Several ways. Dimitra Triantafyllidou has already answered; I’ll answer as well, a little more schematically, but it’s essentially the same answer.
- Sound mergers in the language. meet and meat used to be pronounced differently [meːt, mɛːt]; now they’re pronounced the same, [miːt].
- Sound un-mergers in the language—or at least, a spelling system out of sync with pronunciation. I read it now, I read it yesterday: same spelling, different pronunciations [ɹiːd, ɹɛd]. I’ll include here stress splits like désert (noun)/desért (verb).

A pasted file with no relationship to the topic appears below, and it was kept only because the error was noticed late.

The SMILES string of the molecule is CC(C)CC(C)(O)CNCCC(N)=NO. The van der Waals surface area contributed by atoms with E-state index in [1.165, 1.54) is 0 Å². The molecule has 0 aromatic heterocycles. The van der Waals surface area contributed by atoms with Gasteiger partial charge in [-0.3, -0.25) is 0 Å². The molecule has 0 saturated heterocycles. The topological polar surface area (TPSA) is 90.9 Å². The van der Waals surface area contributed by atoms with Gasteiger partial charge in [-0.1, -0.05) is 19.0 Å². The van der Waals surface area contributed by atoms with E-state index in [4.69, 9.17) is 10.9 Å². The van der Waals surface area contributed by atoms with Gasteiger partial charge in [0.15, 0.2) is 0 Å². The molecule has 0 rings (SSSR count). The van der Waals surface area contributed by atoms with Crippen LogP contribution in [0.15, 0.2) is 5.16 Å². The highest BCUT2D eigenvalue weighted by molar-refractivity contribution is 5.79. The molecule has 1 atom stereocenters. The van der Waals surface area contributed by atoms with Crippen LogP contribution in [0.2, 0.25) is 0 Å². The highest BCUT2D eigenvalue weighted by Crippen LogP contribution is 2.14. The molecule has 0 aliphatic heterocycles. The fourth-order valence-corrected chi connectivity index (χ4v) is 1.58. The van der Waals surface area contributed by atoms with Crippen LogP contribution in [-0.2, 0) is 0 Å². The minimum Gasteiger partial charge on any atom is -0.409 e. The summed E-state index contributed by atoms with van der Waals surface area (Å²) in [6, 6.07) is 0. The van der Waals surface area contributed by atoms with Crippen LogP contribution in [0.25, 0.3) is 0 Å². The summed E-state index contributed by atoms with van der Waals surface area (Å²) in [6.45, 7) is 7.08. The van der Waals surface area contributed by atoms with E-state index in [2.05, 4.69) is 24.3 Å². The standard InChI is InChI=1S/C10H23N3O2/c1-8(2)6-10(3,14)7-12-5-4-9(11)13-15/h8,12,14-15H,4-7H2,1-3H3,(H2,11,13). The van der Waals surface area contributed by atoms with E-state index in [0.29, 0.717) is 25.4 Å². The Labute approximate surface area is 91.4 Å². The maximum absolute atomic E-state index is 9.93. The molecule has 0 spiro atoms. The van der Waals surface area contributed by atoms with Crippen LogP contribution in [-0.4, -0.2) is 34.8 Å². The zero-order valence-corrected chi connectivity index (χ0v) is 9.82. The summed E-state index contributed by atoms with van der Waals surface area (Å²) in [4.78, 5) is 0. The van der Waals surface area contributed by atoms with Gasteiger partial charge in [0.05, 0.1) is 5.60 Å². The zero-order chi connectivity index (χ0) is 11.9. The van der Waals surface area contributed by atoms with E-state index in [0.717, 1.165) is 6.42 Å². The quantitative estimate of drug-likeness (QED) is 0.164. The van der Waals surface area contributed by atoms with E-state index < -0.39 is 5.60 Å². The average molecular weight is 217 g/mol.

- Borrowing into the language from two different origins; e.g. Dimitra’s example of tire, French and Germanic.
- Zero derivation: English can form verbs from nouns without adding any extra affixes. E.g. a book, to book.
- Semantic split (polysemy). What used to be a single word is now considered two different words, because of diverging meanings. Crane as in bird; crane as in machinery.